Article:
There’s been quite a lot of noise about European university museums in the last couple of years. A lot of people are thinking about why and how the academic heritage should be collected, preserved and exhibited (to the right is one of the, our own Medical Museion in Copenhagen).
Now the University of Tartu History Museum (Estonia) will use its 35th anniversary celebration as an opportunity to throw a conference on 5-6 December, where the role of academic museums in today’s Europe will be discussed: “Who needs them and why, and how should academic heritage be exhibited?”
Most European universities possess rather impressive scientific collections – herbaria, minerals, anatomical preparations, instruments, etc. The traditional and initial role of these collections – to support studies and research – is decreasing in the virtual era. This has forced museums to look for new ways to use these collections, mainly to popularise science and introduce the history of universities. However, these collections are often problems for universities, as they take up a lot of room and need maintenance, which universities cannot afford. Many universities have tried to get rid of their collections, some have even managed to take or buy them back. Stocktaking of collections has been used to get rid of spoilt items.
Developing a more attractive exhibition strategy is one of the biggest challenges of museums dealing with academic heritage. They immediately face a number of questions when trying to approach this. Do we exhibit entire collections or just samples? How much will we use modern technical aids? Who are the most important target groups of these museums? How can we communicate the scientific ideas that are hundreds of years old in a manner that is understandable? Creating associations with modern times helps to understand, but it also carries the threat that we project past ideas that didn’t actually exist. How can we connect the work of science historians with the museum?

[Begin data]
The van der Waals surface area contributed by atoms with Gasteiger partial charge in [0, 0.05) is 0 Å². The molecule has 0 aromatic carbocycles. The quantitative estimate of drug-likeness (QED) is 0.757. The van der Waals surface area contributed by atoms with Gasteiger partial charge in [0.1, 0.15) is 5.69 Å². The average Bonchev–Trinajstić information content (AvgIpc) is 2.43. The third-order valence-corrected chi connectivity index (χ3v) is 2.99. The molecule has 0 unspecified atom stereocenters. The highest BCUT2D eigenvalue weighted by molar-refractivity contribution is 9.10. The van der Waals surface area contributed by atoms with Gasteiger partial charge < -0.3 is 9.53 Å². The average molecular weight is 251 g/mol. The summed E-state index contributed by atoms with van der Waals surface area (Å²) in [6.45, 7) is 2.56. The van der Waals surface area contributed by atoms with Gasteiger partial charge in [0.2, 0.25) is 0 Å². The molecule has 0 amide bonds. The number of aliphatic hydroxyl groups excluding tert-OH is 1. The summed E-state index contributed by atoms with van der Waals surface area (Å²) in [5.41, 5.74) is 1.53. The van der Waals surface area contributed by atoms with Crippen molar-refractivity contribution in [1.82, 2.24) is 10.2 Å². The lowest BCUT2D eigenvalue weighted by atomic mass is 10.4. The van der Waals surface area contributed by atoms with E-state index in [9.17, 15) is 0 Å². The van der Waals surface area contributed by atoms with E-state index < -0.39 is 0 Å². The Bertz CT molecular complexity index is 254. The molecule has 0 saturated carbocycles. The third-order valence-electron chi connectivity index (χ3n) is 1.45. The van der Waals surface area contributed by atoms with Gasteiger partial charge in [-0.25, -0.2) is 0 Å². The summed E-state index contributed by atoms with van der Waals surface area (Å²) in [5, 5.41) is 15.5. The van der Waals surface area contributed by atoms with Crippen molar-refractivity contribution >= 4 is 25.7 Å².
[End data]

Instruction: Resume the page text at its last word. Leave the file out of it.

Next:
The role of museums that deal with the history of science and education and their meaning in society also depends on the broader cultural policy. How do the various forms of ownership affect the use and preservation of academic heritage? Would it be better for universities to own their museums or to transfer them to the state, local government, a foundation or other private owners with all their assets, and what would each of these options entail? How can the contribution of university museums to the development of modern society be increased?
The research director of the museum, cultural historian Lea Leppik, who organises the conference, is looking for interesting 25 min-presentations. Send 300 word abstracts to her (email@example.com) before 1 October. There is no participation fee, but you’ll have to pay for your travel and accommodation in Tartu. The working languages of the conference are Estonian (!) and English.